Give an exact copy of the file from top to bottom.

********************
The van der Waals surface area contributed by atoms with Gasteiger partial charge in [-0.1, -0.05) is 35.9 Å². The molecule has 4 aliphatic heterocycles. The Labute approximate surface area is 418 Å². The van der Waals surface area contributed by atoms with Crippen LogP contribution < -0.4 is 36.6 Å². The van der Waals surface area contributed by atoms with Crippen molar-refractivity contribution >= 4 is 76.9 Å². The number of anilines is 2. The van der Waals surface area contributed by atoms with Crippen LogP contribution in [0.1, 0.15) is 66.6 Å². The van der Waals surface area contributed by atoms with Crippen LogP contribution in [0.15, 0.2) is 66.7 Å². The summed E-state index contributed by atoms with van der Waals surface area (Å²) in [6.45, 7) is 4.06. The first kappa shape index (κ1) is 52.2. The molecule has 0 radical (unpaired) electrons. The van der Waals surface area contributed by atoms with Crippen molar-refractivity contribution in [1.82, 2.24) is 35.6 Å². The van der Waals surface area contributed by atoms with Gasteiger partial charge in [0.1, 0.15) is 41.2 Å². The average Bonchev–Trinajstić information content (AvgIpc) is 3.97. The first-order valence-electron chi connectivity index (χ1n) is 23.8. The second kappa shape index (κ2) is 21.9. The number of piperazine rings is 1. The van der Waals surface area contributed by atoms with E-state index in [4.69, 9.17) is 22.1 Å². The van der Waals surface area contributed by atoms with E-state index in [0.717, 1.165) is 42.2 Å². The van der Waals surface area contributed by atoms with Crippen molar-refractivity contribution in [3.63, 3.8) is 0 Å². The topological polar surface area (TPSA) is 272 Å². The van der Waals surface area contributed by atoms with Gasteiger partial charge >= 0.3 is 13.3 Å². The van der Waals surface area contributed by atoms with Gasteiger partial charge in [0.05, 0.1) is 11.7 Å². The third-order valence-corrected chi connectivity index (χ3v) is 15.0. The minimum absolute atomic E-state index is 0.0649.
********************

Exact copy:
The van der Waals surface area contributed by atoms with Gasteiger partial charge in [-0.1, -0.05) is 35.9 Å². The molecule has 4 aliphatic heterocycles. The Labute approximate surface area is 418 Å². The van der Waals surface area contributed by atoms with Crippen LogP contribution < -0.4 is 36.6 Å². The van der Waals surface area contributed by atoms with Crippen molar-refractivity contribution >= 4 is 76.9 Å². The number of anilines is 2. The van der Waals surface area contributed by atoms with Crippen LogP contribution in [0.1, 0.15) is 66.6 Å². The van der Waals surface area contributed by atoms with Crippen LogP contribution in [0.15, 0.2) is 66.7 Å². The summed E-state index contributed by atoms with van der Waals surface area (Å²) in [6.45, 7) is 4.06. The first kappa shape index (κ1) is 52.2. The molecule has 0 radical (unpaired) electrons. The van der Waals surface area contributed by atoms with Crippen molar-refractivity contribution in [1.82, 2.24) is 35.6 Å². The van der Waals surface area contributed by atoms with Gasteiger partial charge in [0.1, 0.15) is 41.2 Å². The average Bonchev–Trinajstić information content (AvgIpc) is 3.97. The first-order valence-electron chi connectivity index (χ1n) is 23.8. The second kappa shape index (κ2) is 21.9. The number of piperazine rings is 1. The van der Waals surface area contributed by atoms with E-state index in [4.69, 9.17) is 22.1 Å². The van der Waals surface area contributed by atoms with E-state index in [0.717, 1.165) is 42.2 Å². The van der Waals surface area contributed by atoms with Crippen molar-refractivity contribution in [3.63, 3.8) is 0 Å². The topological polar surface area (TPSA) is 272 Å². The van der Waals surface area contributed by atoms with Gasteiger partial charge >= 0.3 is 13.3 Å². The van der Waals surface area contributed by atoms with Gasteiger partial charge in [0.05, 0.1) is 11.7 Å². The third-order valence-corrected chi connectivity index (χ3v) is 15.0. The minimum absolute atomic E-state index is 0.0649.